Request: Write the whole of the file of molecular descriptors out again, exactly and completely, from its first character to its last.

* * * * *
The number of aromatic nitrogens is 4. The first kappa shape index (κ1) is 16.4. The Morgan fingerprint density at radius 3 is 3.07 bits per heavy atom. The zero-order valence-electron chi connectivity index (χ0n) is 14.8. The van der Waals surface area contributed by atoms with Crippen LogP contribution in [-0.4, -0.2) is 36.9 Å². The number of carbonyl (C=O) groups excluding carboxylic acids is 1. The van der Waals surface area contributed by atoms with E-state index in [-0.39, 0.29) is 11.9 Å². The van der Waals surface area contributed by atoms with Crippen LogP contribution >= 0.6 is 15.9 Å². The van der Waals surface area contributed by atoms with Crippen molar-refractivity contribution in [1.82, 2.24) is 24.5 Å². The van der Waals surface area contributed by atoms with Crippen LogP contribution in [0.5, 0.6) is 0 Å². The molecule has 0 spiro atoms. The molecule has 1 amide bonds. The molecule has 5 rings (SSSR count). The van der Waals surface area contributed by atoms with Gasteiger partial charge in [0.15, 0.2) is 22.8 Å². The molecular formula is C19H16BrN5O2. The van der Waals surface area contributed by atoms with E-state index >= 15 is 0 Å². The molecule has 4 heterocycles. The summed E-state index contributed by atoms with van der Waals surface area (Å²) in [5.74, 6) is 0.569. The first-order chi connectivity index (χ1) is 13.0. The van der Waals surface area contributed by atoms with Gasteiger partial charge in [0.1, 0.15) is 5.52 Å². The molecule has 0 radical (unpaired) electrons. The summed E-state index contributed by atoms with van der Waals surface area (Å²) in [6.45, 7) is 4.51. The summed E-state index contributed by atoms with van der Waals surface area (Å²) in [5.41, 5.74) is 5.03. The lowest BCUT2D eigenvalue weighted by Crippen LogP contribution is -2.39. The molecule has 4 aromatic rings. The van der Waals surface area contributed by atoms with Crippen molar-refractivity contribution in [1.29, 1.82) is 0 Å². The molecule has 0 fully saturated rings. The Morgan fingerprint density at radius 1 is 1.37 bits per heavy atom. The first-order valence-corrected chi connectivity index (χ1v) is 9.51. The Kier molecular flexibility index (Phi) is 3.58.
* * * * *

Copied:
The number of aromatic nitrogens is 4. The first kappa shape index (κ1) is 16.4. The Morgan fingerprint density at radius 3 is 3.07 bits per heavy atom. The zero-order valence-electron chi connectivity index (χ0n) is 14.8. The van der Waals surface area contributed by atoms with Crippen LogP contribution in [-0.4, -0.2) is 36.9 Å². The number of carbonyl (C=O) groups excluding carboxylic acids is 1. The van der Waals surface area contributed by atoms with E-state index in [-0.39, 0.29) is 11.9 Å². The van der Waals surface area contributed by atoms with Crippen LogP contribution >= 0.6 is 15.9 Å². The van der Waals surface area contributed by atoms with Crippen molar-refractivity contribution in [1.82, 2.24) is 24.5 Å². The van der Waals surface area contributed by atoms with Crippen LogP contribution in [0.5, 0.6) is 0 Å². The molecule has 0 spiro atoms. The molecule has 1 amide bonds. The molecule has 5 rings (SSSR count). The van der Waals surface area contributed by atoms with Gasteiger partial charge in [0.15, 0.2) is 22.8 Å². The molecular formula is C19H16BrN5O2. The van der Waals surface area contributed by atoms with E-state index >= 15 is 0 Å². The molecule has 4 heterocycles. The summed E-state index contributed by atoms with van der Waals surface area (Å²) in [5.74, 6) is 0.569. The first-order chi connectivity index (χ1) is 13.0. The van der Waals surface area contributed by atoms with Gasteiger partial charge in [0.1, 0.15) is 5.52 Å². The molecule has 0 radical (unpaired) electrons. The summed E-state index contributed by atoms with van der Waals surface area (Å²) in [6.45, 7) is 4.51. The summed E-state index contributed by atoms with van der Waals surface area (Å²) in [5.41, 5.74) is 5.03. The lowest BCUT2D eigenvalue weighted by Crippen LogP contribution is -2.39. The molecule has 4 aromatic rings. The van der Waals surface area contributed by atoms with Crippen molar-refractivity contribution in [1.29, 1.82) is 0 Å². The molecule has 0 fully saturated rings. The Morgan fingerprint density at radius 1 is 1.37 bits per heavy atom. The first-order valence-corrected chi connectivity index (χ1v) is 9.51. The Kier molecular flexibility index (Phi) is 3.58.